We have long known that some of the builders in antiquity had extraordinary skills, but still don’t know how certain monumental construction projects were achieved. Now at least, though, one mystery has been put to bed: How the ancient Romans achieved efficiency in their massive construction projects, whether building roads or edifices from scratch.
Their stonemasons carved or painted small, all-but-imperceptible instructions onto the stones themselves, explain Arleta Kowalewska and Dr. Michael Eisenberg of the University of Haifa’s Institute of Archaeology, in the journal Tel Aviv.
Much of their work was done in Antiochia Hippos, as the Romans called the city, set upon a hill overlooking the east of the Sea of Galilee.
“Following the research at Hippos and around the region, we realized for the first time that the marks from the quarries can be dated to the massive construction of Herod the Great, and then tend to disappear,” Eisenberg tells Haaretz. “They appear again only within the great Pax Romana and boom of construction in the Roman East. The cities in our region needed a large-scale quarrying effort to fulfill the need for building blocks and architectural elements for the public and for monumental construction.”
Thus, Eisenberg and Kowalewska have shown that in this hilltop town, the practice of carving or painting masons’ marks began in the late first century and ended in the late second century. There are other places where it began earlier and ended later.
“Now, archaeologists who lack datable material can use the marks to narrow down the date of a single architectural fragment and even a structure, using — with caution — the suggested dating frame,” Eisenberg adds.
Another block in the wall
Construction in Hippos (Sussita in Aramaic) and other towns throughout ancient Israel, Jordan and Syria and beyond was not done by laying identical, industrially manufactured bricks like we do now. Then, stone blocks had to be carved out of the bedrock individually. In Hippos, that bedrock was basalt.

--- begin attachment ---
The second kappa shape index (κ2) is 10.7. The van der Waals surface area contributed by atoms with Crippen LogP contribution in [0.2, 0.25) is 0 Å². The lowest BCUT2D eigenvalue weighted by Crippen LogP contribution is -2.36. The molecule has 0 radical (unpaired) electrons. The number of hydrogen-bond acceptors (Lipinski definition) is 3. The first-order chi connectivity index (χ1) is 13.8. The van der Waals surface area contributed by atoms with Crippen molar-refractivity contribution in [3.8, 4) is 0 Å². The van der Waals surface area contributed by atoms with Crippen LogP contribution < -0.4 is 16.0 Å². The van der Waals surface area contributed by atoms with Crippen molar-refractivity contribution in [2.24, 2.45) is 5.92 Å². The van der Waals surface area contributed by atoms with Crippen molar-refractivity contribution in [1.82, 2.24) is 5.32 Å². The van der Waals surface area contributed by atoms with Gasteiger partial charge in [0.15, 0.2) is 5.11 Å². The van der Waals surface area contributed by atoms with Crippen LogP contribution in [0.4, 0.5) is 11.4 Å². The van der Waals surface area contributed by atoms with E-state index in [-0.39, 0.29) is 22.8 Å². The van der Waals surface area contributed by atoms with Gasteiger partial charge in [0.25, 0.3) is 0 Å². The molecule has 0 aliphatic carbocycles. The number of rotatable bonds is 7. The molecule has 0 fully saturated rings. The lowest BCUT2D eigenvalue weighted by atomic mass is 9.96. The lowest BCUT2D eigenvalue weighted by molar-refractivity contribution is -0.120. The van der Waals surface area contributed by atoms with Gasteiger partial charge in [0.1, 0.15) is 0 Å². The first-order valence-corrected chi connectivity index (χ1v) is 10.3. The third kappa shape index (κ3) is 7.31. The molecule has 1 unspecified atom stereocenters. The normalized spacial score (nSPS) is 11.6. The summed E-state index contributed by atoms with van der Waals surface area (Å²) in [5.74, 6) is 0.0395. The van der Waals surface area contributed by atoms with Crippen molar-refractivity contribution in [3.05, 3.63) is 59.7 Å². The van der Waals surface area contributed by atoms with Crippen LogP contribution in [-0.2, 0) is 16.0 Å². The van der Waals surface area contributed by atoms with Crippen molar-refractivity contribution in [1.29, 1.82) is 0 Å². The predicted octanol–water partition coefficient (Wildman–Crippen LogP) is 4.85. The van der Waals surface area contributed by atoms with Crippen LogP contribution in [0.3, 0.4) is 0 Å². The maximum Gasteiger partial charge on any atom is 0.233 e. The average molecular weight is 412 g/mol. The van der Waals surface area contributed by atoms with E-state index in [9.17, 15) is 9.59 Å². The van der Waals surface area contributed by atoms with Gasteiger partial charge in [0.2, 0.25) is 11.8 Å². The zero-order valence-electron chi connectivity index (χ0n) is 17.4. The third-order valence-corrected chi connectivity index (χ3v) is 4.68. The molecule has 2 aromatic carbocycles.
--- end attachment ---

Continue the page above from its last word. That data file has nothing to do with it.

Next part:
And it wasn’t that one set of numbskulls whipped by overseers knocked blocks out of bedrock, then another set transported them (with or without quadrupeds), then a third set mindlessly erected walls out of identically shaped stone (ashlar) blocks. Creating stone blocks and building with them was skilled work.
Evidently, report Kowalewska and Eisenberg, the stonecutters of yore craved acknowledgement. Who doesn’t?
They also aspired to ensure that the builders would put the blocks and pieces exactly where they were supposed to go during construction. Both purposes were achieved with masons’ marks.
Some 2,000 years later, give or take a few centuries, the marks — tiny and often concealed to begin with — are barely discernible. Finding them takes eagle eyes, technology, a flashlight and an idea of where to start looking.
In fact, the marks had gone largely unremarked until Eisenberg and the team began to partially reconstruct a Roman basilica at Antiochia Hippos.
“The penny only dropped after we had already rebuilt some of the heavy basalt drums comprising the Roman basilica’s columns,” Eisenberg says. “Each column had been as much as 9 meters [nearly 30 feet] tall, and was made of a pedestal, base, shaft and, finally, the capital, all made of locally quarried basalt.”
The rub was, the drums of the columns all shared the same diameter but differed in height. So, the order of the drums had to have been planned back at the quarry: Each was marked to show where it should be placed within the column. “The piece marked ‘IIIIA’ went above ‘IIIA,’ and so on,” Eisenberg explains.